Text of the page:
A tangled web | WORLD
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A tangled web

We’ve made a mess of sexuality

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For years, we’ve gazed with dismay at the phenomenon of the vanishing man—in family life, on the university campus, and in responsible positions (or in positions acting responsibly). Could it be that men no longer know how to be men?

We should be asking that question about women.

One of my relatives (I’ll call her Anna) has weathered some serious storms in her life, including divorces, health problems, substance abuse, and financial instability. To her credit, she’s overcome many of these setbacks to establish a successful business and a home. I’m proud of her for that, but even prouder for something else. About two years ago her youngest, a girl then in her early teens, decided she would be much happier as a boy. Probably hoping for some rational, informed dialogue, Anna took her daughter to the family doctor. Instead, the doctor suggested hormone therapy. Anna said, “No way.”

The next few months were tense. Though I was not privy to the altercation, I know something of the temperaments involved, and it was probably fiery. But then the girl just let it drop. Last I heard, they’ve had other dust-ups, but the trans issue seems settled.

Generations, after all, depend on men and women being fathers and mothers.

Anna’s firm stance on gender mutilation may be more the exception than the rule. Trans identity is still very much the cause célèbre here in the United States (although in the U.K., as WORLD has reported, opinions are beginning to shift). A boomlet in “transsexualism,” as it was called then, flourished in the late 1960s and early ’70s, but it was more a sideshow of the sexual revolution. Larger developments were playing out on the main stage, like abortion, no-fault divorce, and increasing single parenthood. Now that those former transgressions are established as normal, trans ideology emerges again, this time as the main event. But where only a few years ago it affected mostly males, girls have jumped into the lead with “sudden onset gender dysphoria” (SOGD)—that is, teenagers who had never expressed discomfort with being girls, deciding en masse to be something else.

Abigail Shrier, in her book Irreversible Damage, details how trans culture subtly, or not so subtly, influences this dissatisfaction. In a podcast interview, Shrier offered some thoughts on how such an irrational desire could gain a foothold. It’s not so much that these girls wanted to be men, she said. It was more that they didn’t want to be women.

What, exactly, is so unappealing about being a woman? Might it be that feminism, while opening up opportunities for women, has in the process devalued womanhood? It’s not new—I recall a radio promotion for the Girl Scouts, over 20 years ago, that made the organization sound like a support group for an oppressed minority.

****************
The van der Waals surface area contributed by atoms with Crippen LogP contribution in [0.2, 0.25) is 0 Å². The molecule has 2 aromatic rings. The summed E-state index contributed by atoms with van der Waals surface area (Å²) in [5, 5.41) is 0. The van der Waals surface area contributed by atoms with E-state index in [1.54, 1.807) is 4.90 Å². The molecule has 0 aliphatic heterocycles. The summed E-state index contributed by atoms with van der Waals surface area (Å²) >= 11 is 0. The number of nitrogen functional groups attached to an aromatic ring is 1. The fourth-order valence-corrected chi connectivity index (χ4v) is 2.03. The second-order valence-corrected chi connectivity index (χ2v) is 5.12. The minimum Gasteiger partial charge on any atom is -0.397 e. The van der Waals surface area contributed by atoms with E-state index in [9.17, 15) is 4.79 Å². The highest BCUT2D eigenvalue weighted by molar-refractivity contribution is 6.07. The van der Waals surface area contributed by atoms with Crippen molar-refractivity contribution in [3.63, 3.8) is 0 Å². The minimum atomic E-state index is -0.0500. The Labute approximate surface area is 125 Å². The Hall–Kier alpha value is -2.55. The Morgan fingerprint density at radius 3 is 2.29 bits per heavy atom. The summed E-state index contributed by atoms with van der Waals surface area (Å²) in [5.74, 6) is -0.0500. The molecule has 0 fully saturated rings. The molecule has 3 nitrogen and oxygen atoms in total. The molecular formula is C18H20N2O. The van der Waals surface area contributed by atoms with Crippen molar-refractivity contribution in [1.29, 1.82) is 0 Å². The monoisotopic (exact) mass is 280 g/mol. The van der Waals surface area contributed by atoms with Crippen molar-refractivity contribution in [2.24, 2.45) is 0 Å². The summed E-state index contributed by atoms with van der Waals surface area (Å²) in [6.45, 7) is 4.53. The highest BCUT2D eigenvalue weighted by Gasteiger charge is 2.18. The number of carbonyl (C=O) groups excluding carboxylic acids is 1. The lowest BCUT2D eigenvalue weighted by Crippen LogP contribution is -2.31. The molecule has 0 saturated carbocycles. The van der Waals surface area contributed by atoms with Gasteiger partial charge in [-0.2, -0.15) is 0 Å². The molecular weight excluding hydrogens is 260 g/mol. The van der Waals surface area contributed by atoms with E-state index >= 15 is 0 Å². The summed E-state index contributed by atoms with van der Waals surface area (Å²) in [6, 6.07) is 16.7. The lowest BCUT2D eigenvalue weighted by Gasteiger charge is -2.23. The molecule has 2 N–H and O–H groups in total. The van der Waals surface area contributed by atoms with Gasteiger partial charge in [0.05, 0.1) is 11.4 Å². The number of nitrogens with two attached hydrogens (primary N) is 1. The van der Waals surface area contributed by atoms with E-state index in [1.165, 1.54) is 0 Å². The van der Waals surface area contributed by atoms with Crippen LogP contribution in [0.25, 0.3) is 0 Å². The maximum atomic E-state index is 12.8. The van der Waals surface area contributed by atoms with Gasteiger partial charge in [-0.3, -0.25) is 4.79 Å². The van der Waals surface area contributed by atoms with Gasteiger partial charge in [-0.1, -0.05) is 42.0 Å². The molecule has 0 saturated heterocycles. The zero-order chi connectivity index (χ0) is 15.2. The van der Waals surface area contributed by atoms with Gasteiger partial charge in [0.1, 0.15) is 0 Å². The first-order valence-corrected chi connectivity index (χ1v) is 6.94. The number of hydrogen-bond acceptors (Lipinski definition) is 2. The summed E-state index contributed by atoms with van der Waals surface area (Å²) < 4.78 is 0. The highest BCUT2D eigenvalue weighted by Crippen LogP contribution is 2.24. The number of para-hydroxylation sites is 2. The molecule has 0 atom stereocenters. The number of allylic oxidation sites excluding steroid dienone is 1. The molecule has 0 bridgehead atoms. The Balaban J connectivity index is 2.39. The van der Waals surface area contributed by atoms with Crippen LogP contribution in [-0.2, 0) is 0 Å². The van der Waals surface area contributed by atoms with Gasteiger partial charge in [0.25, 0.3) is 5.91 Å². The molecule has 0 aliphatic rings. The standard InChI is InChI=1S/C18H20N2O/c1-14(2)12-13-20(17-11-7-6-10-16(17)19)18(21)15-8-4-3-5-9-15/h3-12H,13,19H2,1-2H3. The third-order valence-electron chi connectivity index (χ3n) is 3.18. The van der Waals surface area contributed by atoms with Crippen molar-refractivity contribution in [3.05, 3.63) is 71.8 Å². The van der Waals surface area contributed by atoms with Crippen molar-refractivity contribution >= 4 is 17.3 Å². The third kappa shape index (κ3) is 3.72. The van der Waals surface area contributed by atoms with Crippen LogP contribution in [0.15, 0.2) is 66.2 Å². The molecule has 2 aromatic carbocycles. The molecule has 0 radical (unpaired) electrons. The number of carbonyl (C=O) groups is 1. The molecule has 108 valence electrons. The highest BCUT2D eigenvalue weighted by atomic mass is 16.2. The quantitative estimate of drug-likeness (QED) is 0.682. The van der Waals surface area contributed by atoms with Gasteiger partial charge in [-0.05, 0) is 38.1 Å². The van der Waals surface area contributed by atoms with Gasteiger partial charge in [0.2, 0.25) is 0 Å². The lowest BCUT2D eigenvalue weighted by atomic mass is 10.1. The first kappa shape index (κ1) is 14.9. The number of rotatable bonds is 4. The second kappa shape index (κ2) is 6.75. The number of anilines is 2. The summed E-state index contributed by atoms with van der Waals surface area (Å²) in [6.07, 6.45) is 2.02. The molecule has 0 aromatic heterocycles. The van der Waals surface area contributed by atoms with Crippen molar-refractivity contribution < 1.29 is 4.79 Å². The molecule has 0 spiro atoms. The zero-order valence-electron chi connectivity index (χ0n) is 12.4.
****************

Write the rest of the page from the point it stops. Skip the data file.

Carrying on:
Decades of negativity may have found one outlet in SOGD, but there are other forms of gender nonconformity. Elsewhere in the LGBTQ spectrum, trends are even more striking. Last summer Democratic data analyst David Shor conducted a private poll that indicated around 30 percent of American women under 25 now identify as lesbian, bisexual, or transgender. That’s almost one-third.

Even if the numbers aren’t that high, and even if (as I suspect) that disturbing percentage owes more to the current cool factor than genuine inclination, and even if many of these young women will eventually marry suitable men, this kind of statistic doesn’t bode well for the next generation. Generations, after all, depend on men and women being fathers and mothers, preferably in the same household. The sexual revolution, with its intense focus on personal satisfaction, results in massive dis-satisfaction working its poisonous way through marriage, parenthood, sexual attraction, puberty—finally striking at the root of identity in a human body: “Male and female He created them.”

If God is gracious, “sudden-onset” may just as suddenly fade away. I certainly hope so, for the sake of thousands of girls who aren’t as fortunate as Anna’s daughter. But the tangle we’ve made of sex and gender will take a miracle to unravel.

Janie B. Cheaney

Janie is a senior writer who contributes commentary to WORLD and oversees WORLD’s annual Children’s Books of the Year awards. She also writes novels for young adults and authored the Wordsmith creative writing curriculum. Janie resides in rural Missouri.


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